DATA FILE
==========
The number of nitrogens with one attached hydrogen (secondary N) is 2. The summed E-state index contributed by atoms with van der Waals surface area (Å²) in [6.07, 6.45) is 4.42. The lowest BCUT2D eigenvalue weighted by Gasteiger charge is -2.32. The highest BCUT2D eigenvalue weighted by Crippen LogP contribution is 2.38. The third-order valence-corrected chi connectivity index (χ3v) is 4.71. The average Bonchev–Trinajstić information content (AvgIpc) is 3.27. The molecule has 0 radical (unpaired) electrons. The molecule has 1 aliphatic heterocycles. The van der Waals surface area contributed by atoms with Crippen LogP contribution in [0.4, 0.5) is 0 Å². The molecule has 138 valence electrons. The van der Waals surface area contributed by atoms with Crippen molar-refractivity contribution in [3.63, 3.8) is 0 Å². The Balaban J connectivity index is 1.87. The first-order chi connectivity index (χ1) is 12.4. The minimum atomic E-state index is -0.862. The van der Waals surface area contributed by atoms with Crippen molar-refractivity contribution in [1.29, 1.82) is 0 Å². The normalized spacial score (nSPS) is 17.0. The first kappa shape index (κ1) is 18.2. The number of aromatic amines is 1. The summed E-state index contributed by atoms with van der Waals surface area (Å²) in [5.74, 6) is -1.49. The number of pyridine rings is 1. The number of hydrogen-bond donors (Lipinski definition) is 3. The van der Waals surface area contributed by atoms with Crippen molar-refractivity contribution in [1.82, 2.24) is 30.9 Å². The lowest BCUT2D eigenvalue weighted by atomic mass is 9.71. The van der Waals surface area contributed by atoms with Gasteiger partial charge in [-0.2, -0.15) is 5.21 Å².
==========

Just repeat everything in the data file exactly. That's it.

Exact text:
The number of nitrogens with one attached hydrogen (secondary N) is 2. The summed E-state index contributed by atoms with van der Waals surface area (Å²) in [6.07, 6.45) is 4.42. The lowest BCUT2D eigenvalue weighted by Gasteiger charge is -2.32. The highest BCUT2D eigenvalue weighted by Crippen LogP contribution is 2.38. The third-order valence-corrected chi connectivity index (χ3v) is 4.71. The average Bonchev–Trinajstić information content (AvgIpc) is 3.27. The molecule has 0 radical (unpaired) electrons. The molecule has 1 aliphatic heterocycles. The van der Waals surface area contributed by atoms with Crippen LogP contribution in [0.4, 0.5) is 0 Å². The molecule has 138 valence electrons. The van der Waals surface area contributed by atoms with Crippen molar-refractivity contribution in [3.63, 3.8) is 0 Å². The Balaban J connectivity index is 1.87. The first-order chi connectivity index (χ1) is 12.4. The minimum atomic E-state index is -0.862. The van der Waals surface area contributed by atoms with Crippen molar-refractivity contribution in [1.29, 1.82) is 0 Å². The normalized spacial score (nSPS) is 17.0. The first kappa shape index (κ1) is 18.2. The number of aromatic amines is 1. The summed E-state index contributed by atoms with van der Waals surface area (Å²) in [5.74, 6) is -1.49. The number of pyridine rings is 1. The number of hydrogen-bond donors (Lipinski definition) is 3. The van der Waals surface area contributed by atoms with Crippen molar-refractivity contribution in [1.82, 2.24) is 30.9 Å². The lowest BCUT2D eigenvalue weighted by atomic mass is 9.71. The van der Waals surface area contributed by atoms with Gasteiger partial charge in [-0.2, -0.15) is 5.21 Å².